KeyChain is a trustless authentication system, which stores username to public-key mappings on the Ethereum blockchain. KeyChain makes asymmetric cryptography usable for normal users by providing a "web of trust" recovery system where users can recover lost or compromised private keys without a third-party. Built with Sarah Wooders and Michael Shumikhin.

View Project

FashionModel: Mapping Images of Clothes to an Embedding Space

Created a dataset of 373,521 images and trained a captioning neural network to allow for fine-tuned captioning of clothing images (performing substantially better than existing models). We then created methods to take either an image or a caption and produce an embedding vector, which allowed for more accurate nearby searches as well as manipulations. Built with Sarah Wooders.

View Project

Open Mic+ (4,000,000+ Downloads)

Built in high school. Uses speech recognition to listen for "Okay Google" in the background and launch Google Now. Launched months before Google added this feature themselves.

View Project

Commandr (1,500,000+ Downloads)

Built in high school. Uses an accessibility service to intercept commands to Google Now and run custom commands.

View Project

RepNet: A Distributed Reputation Network Built on the Blockchain

As show in the the Black Mirror episode “Nosedive”, online reputation systems have the potential to be extremely powerful and dangerous. We believe that online reputation systems are inevitable. However we believe that if such a system is ultimately going to exist, it should be decentralized, rather than being controlled by private corporations or governments. We wanted to see how such a system would look like and operate, so we developed a distributed reputation app using Android, Ethereum blockchain, and the Eigentrust algorithm. Built with Sarah Wooders and Michael Shumikhin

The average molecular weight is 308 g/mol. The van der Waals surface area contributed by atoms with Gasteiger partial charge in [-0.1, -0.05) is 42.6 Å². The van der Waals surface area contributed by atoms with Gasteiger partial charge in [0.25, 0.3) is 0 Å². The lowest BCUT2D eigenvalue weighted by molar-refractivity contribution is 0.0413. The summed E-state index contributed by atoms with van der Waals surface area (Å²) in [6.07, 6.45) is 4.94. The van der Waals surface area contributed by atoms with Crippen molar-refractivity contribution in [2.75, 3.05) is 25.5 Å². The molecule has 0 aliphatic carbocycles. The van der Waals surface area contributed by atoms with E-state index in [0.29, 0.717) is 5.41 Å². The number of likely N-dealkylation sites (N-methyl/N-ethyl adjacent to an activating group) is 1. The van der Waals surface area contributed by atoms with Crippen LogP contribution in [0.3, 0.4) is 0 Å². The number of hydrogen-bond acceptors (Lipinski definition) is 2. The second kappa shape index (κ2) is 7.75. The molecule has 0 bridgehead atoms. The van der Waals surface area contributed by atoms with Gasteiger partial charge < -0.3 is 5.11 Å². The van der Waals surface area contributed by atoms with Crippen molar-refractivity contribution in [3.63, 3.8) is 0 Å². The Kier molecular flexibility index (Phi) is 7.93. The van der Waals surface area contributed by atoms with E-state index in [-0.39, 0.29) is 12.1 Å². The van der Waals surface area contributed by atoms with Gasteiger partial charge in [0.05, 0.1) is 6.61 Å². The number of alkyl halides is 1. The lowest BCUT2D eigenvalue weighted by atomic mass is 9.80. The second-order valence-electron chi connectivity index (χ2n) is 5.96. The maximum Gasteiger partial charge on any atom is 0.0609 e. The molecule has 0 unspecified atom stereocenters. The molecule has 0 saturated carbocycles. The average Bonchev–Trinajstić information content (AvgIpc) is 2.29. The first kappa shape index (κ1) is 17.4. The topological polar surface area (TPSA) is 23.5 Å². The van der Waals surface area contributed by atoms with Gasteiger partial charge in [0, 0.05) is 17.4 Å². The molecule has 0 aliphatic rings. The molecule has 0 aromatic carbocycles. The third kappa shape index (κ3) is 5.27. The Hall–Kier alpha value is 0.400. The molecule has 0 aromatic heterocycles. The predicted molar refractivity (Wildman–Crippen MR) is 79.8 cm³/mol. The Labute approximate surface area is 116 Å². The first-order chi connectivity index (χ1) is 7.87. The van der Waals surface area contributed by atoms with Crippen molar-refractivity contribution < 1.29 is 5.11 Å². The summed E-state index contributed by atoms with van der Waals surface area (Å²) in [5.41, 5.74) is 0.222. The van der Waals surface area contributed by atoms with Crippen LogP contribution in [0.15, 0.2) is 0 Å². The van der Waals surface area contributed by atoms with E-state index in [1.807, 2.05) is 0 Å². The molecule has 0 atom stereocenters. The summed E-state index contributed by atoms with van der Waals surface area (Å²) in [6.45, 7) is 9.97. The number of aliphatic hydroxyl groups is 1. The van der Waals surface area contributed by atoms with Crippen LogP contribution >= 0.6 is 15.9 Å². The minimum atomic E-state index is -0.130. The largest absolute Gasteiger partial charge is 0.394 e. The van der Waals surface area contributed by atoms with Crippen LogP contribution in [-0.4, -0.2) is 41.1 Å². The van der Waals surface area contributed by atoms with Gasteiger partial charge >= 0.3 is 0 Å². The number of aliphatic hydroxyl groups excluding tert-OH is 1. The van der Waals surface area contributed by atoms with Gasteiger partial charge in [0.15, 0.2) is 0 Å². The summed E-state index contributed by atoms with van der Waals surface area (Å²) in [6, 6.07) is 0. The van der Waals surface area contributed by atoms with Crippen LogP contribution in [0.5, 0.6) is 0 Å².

View Project

SocialEyes AR: Facial Recognition and Eulerian Video Magnification for Heart Rate Detection in AR

Facebook Global Hackathon Finalist and Top 8, Best Facebook Hack YHacks at Yale University
Once you've talked to a person for a certain amount of time, SocialEyes recognizes and stores their face on the Android app. It groups those faces by person and you then have the ability to connect their face to their Facebook account. From then on, whenever you encounter that person, SocialEyes tracks and recognizes the face and brings up his or her information in a HUD environment. SocialEyes can even tell you the persons heart rate as you are talking to them. Built with Logan Engstrom, Michael Shumikhin, and Logan Taylor.

View Project

Metacast: Android as an Augmented Reality Hologram

2nd Place in Crowd Vote and Best AR Hack TreeHacks at Stanford University
We hacked Android to access the screen, live broadcast it, as well as control the touchscreen via code! We used firebase as a realtime update mechanism for storing our data, which proved to be challenging as Unity does not have a library for firebase. We hacked together our own Unity firebase library in order to turn the vision into reality. Using certain linux commands, we were able to output the screen's buffer into a png file, which we read back, resized, and uploaded to firebase as a base 64 String. We relayed touch coordinates that simulated taps on the touchscreen via linux commands that simulate touchscreen input. Built with Mohammad Adib and Andrew Nguyen.

View Project

SecondRoute Traffic-Rerouting: Automatic Alerts for Alternative Routes

2nd Place and Best Microsoft Hack DubHacks at University of Washington
Problem: GPS's are super useful even when you know how to get from point A to point B because they will route you away from traffic. But it is a pain to have to start the gps every time you get in the car. It also drains your battery and forces you to listen to directions you already know.
Solution: Use gps, wifi, and accelerometer data to detect when you are driving. Then perform analysis on the possible routes (using Bing Maps API) to determine if you are attempting to drive home and if you are taking the optimal route. Once it detects you are driving it will periodically check if your preferred route is still the fastest. If there is a better route it will let you know and ask if you wish to start navigation. Built with Joseph Zhong.

View Project